The so-called Golden Age of Spain had many tarnished secrets, and King Philip II was behind the darkest of them. Cold, cruel, and inflexible in his ways, Philip viewed himself as the pious hero of Roman Catholicism—but behind closed doors, his actions were nothing short of depraved.
Most kings are born with privilege, but few had the power that Philip held in his baby fists. His father was the imperious and intimidating Charles V, Holy Roman Emperor—and at the time of his birth in 1527, the royal family wasn’t messing around with their heir. Spain had only just started exploiting the colonial resources of the New World a couple generations before, and they intended to keep it going.
As Philip grew up, his parents molded him into a terrifying and tiny absolute monarch, giving him lessons in conflict, statecraft, and being a strict Catholic…but the other lessons they taught him were bone-chilling.
Philip’s father had enormous expectations for his son, and none of them included “emotional maturity” or “a well-adjusted childhood.” In fact, thinking he was helping his son become a better future monarch, Charles V even made a creepy motto for the boy to live by as he went through his studies: "piety, patience, modesty, and distrust."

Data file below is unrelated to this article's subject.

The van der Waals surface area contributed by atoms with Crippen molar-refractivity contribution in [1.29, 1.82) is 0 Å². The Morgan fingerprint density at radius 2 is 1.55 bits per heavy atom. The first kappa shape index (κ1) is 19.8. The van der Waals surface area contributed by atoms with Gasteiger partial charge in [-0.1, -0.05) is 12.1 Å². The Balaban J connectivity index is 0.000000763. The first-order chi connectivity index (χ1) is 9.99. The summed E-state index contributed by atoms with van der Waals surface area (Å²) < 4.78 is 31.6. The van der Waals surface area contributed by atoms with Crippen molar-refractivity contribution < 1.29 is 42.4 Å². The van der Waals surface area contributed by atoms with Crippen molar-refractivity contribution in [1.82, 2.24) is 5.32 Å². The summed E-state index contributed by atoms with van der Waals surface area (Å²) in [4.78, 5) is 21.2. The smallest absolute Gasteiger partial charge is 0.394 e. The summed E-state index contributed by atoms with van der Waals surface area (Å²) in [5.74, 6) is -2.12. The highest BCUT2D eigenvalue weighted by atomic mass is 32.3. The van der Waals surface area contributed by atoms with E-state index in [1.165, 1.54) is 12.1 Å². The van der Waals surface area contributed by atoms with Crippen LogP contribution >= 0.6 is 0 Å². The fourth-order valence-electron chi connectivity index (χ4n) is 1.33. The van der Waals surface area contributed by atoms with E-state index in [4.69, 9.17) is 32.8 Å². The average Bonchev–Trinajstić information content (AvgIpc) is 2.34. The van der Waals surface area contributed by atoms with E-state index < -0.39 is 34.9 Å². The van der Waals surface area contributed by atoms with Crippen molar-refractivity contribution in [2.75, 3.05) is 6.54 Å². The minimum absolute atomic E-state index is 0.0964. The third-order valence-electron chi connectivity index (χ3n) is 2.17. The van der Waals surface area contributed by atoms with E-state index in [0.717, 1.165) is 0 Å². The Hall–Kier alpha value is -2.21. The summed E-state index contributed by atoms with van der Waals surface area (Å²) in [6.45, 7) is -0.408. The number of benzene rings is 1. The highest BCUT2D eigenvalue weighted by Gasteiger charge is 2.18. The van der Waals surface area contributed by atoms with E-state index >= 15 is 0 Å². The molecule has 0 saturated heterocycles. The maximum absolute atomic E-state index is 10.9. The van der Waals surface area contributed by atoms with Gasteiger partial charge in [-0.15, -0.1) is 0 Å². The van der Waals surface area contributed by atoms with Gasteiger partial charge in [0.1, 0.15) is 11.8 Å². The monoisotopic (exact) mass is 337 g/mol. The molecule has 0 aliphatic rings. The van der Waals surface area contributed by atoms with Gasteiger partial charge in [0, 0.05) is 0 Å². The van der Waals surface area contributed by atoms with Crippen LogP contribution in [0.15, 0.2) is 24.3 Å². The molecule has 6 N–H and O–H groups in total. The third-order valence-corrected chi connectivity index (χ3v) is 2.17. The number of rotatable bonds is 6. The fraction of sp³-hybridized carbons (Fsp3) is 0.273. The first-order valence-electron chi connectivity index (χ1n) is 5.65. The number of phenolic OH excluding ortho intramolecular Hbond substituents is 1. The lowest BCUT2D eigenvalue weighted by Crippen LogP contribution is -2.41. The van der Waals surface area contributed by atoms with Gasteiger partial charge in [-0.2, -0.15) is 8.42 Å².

Soon enough, the weight of his responsibilities began to contort Philip in alarming ways.
The young prince soaked in these early lessons like a sponge and emerged from his pre-teen years as a serious, studious young man. But he also had a dark side. Even those who knew Philip best were alarmed by how cold and calculating the young man could be. One minister described him by saying, "he had a smile that was cut by a sword.”
In other words, the psychopath vibes were strong in Philip. And he already had some dirty little secrets.
Philip might have been a cold fish in the throne room, but he was still steamy in the bedroom. When he was still a teenager, he seduced his mother’s own lady-in-waiting, Isabel Osorio. Given that Philip was five years older than Osorio, he was probably romancing a prepubescent girl—at best. But neither of them seemed to mind; they would likely go on to have two illegitimate children together.
Philip’s life was becoming very adult in other ways, too.
When Philip was 16 years old, his father dropped a weighty gift in his lap. Seeing just how intensely his son was taking his monarch studies, Charles gave his son regency over all the kingdoms of Spain as a kind of starter pack for absolute rule, then left him to his own devices as he continued looking after the rest of the Holy Roman Empire.